On average, students enrolled in AUSL turnaround schools outpaced the District on the percentage of making or exceeding average growth in core subjects including math and science on NWEA Measures of Academic Progress (MAP) assessments.

More than 67 percent of students at AUSL turnaround schools met or exceeded average growth in reading, while 63 percent of District students met this benchmark. More than 74 percent of AUSL students in turnaround schools met or exceeded the average growth in math, compared to the 69 percent in District-managed schools.

In four years under AUSL management, Phillips has moved from a chronically low-performing Level 3 school to Level 1.

Board Member Andrea Zopp (above) talked about how the Board members "know the truth" apparently in reference to the information provided by Lawndale activists and others critical of AUSL's supposed "performance" in school turnarounds. Zopp, Chief Executive Officer of the Chicago Urban League, has voted in favor of every attack on the city's black community's traditional public schools since her May 2011 appointment to the Board by Mayor Rahm Emanuel. Substance photo by George N. Schmidt.CPS undergoes an exhaustive review process to determine the appropriate schools for turnaround. The District looked at almost 50 schools that had a Level 3 rating in each of the last two years and were currently on academic probation. In making its final determinations, CPS sought input from current and past Network Chiefs regarding each individual schools principal and staff, the quality of the academic program, and the schools culture, and its academic performance data compared to other low-performing schools within its Network and across the District.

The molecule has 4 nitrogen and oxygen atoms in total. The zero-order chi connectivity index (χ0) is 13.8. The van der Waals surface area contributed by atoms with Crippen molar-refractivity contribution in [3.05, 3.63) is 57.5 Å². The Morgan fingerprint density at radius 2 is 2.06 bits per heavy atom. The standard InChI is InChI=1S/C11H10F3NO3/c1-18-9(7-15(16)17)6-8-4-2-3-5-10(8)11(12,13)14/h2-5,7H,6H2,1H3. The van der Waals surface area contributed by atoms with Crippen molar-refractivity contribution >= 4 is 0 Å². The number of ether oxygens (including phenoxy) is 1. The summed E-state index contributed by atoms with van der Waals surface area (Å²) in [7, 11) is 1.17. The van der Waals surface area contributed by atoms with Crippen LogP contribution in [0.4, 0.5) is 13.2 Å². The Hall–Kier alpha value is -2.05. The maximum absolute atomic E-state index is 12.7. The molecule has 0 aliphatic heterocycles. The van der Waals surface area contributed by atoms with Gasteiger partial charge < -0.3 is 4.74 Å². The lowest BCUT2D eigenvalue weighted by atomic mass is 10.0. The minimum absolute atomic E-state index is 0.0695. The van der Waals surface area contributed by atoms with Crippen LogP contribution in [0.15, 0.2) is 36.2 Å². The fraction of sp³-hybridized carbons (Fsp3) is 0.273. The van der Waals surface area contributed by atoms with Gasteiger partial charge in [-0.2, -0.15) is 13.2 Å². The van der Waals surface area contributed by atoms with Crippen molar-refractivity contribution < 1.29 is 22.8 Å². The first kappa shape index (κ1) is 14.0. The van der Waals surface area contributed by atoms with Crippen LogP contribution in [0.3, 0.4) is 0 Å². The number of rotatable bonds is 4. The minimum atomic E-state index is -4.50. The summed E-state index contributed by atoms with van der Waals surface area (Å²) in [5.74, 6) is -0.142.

Based on that criterion, CPS recommends the following elementary schools for turnaround beginning in School Year 2014-15:

-- Ronald E. McNair Elementary School, 4820 W. Walton St.

Level 3 school; on academic probation for the past 14 years.

McNair is over 20 percentage points below the District average in meets/exceeds.

-- Dvorak Technology Academy, 3615 W. 16th St.

Level 3 school; on academic probation for the past 7 years.

Dvorak is nearly 30 percentage points below the District average in meets/exceeds.

--Walter Q. Gresham Elementary School, 8524 S. Green St.

Level 3 school; on academic probation for the past 6 years.

Gresham is over 20 percentage points below the District average in meets/exceeds.

In addition to overhauling the schools leadership, teaching staff and academic climate, the turnaround process includes targeted facilities improvements such as new paint, technology upgrades and new furniture based on the needs of the school. These investments are a key component of the turnaround method, signaling a fresh start for students as they get on a path to success inside the classroom.

CPS will hold community meetings at each of the schools recommended for turnaround on April 2 and will host public hearings on April 9 and 10th at CPS headquarters. The Chicago Board of Education is scheduled to vote on the Districts recommendations at the April Board meeting.

Chicago Public Schools serves 400,000 students in 658 schools. It is the nations third-largest school district. Page Last Modified on Tuesday, March 25, 2014


March 31, 2014 at 6:41 PM

By: Wendy M. Pearson

Board members should be forced out...

The members of the Board of Education would rather stand on lies then tell the truth if it killed them. Hertzl is a level 3 school. The board has no idea what is going on in these schools it has given to AUSL.The network has no control over this school, the LSC has been removed, and the principal has complete control of the budget. Conflicts of interest started in the beginning of the President of the Board's reign as he was holding both positions, with AUSL and with CPS. BBB also was allowed to hold two positions superintendent and her position with the Broad Academy. Andrea Zopp needs to step down. She also has a conflict as she can't decide if she wants to defend the minority communities -- or go along with destroying the lives of the poor.